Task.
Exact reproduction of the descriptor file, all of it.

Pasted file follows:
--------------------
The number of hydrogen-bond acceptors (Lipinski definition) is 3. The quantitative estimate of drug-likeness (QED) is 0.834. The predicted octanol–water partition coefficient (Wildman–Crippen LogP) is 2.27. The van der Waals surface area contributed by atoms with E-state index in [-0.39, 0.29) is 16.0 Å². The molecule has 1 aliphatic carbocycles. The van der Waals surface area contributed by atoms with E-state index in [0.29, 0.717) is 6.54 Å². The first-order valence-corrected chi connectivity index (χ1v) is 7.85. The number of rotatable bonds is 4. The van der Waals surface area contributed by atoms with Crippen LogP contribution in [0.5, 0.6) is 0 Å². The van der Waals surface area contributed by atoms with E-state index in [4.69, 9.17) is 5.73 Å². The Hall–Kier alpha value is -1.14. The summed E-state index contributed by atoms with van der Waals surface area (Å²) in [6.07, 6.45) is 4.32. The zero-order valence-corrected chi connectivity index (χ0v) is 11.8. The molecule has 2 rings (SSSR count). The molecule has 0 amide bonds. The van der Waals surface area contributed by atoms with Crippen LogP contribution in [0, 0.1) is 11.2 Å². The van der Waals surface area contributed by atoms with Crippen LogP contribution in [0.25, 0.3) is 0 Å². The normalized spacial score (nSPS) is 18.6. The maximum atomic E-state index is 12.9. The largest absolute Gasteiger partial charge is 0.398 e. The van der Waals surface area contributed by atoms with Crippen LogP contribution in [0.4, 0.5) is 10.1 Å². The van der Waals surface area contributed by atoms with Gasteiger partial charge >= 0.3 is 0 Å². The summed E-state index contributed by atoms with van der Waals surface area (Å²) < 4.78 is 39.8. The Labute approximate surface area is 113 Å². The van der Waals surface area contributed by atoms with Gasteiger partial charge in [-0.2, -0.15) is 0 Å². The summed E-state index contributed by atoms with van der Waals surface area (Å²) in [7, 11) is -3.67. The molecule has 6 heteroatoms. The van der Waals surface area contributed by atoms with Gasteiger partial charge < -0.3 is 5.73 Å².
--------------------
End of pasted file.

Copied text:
The number of hydrogen-bond acceptors (Lipinski definition) is 3. The quantitative estimate of drug-likeness (QED) is 0.834. The predicted octanol–water partition coefficient (Wildman–Crippen LogP) is 2.27. The van der Waals surface area contributed by atoms with E-state index in [-0.39, 0.29) is 16.0 Å². The molecule has 1 aliphatic carbocycles. The van der Waals surface area contributed by atoms with E-state index in [0.29, 0.717) is 6.54 Å². The first-order valence-corrected chi connectivity index (χ1v) is 7.85. The number of rotatable bonds is 4. The van der Waals surface area contributed by atoms with Crippen LogP contribution in [0.5, 0.6) is 0 Å². The van der Waals surface area contributed by atoms with E-state index in [4.69, 9.17) is 5.73 Å². The Hall–Kier alpha value is -1.14. The summed E-state index contributed by atoms with van der Waals surface area (Å²) in [6.07, 6.45) is 4.32. The zero-order valence-corrected chi connectivity index (χ0v) is 11.8. The molecule has 2 rings (SSSR count). The molecule has 0 amide bonds. The van der Waals surface area contributed by atoms with Crippen LogP contribution in [0, 0.1) is 11.2 Å². The van der Waals surface area contributed by atoms with Crippen LogP contribution in [0.25, 0.3) is 0 Å². The normalized spacial score (nSPS) is 18.6. The maximum atomic E-state index is 12.9. The largest absolute Gasteiger partial charge is 0.398 e. The van der Waals surface area contributed by atoms with Crippen LogP contribution in [0.4, 0.5) is 10.1 Å². The van der Waals surface area contributed by atoms with Gasteiger partial charge >= 0.3 is 0 Å². The summed E-state index contributed by atoms with van der Waals surface area (Å²) < 4.78 is 39.8. The Labute approximate surface area is 113 Å². The van der Waals surface area contributed by atoms with Gasteiger partial charge in [-0.2, -0.15) is 0 Å². The summed E-state index contributed by atoms with van der Waals surface area (Å²) in [7, 11) is -3.67. The molecule has 6 heteroatoms. The van der Waals surface area contributed by atoms with Gasteiger partial charge < -0.3 is 5.73 Å².